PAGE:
2 Mr R.G. Menzies, Attorney-General and Minister for Industry, to Mr J.A. Lyons, Prime Minister
Letter MELBOURNE, 5 January 1939
I have read the letter addressed to you by Professor A. C. V. Melbourne.  I thoroughly agree that the granting of credits to China by the United Kingdom should not be a matter solely for the Government of the United Kingdom, though I should doubt whether the granting of such credits would be regarded by the Japanese as a casus belli.
Melbourne's solution, of accrediting an Australian Minister to Japan, is not one that I like; my feeling is that if each Dominion begins separately to accredit diplomatic representatives to foreign powers, grave divisions in our foreign policies will begin to appear and a serious blow will have been delivered at British unity. My feeling is that the right course is for us to direct an urgent despatch to the British Government, pointing out that we have a direct and vital interest in the Japanese position and that in consequence we expect that, before any decisions of policy in relation to advancing money to China or otherwise are made, we will be given the fullest opportunity of expressing our views.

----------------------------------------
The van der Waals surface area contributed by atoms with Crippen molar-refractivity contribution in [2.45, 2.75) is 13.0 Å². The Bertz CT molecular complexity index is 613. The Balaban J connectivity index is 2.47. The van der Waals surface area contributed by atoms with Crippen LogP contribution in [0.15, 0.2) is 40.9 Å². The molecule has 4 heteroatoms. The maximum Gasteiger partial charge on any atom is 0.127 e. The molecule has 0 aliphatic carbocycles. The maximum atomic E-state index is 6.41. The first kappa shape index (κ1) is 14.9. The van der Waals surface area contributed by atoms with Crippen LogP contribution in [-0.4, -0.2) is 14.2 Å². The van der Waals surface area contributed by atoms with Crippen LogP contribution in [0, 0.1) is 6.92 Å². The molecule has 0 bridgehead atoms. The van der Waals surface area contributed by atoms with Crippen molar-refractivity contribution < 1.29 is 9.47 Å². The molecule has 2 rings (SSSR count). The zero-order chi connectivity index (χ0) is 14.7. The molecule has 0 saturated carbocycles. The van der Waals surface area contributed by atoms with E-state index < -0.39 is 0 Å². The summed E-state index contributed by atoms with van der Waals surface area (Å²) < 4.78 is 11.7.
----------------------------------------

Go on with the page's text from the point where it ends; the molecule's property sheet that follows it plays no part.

ROBERT G. MENZIES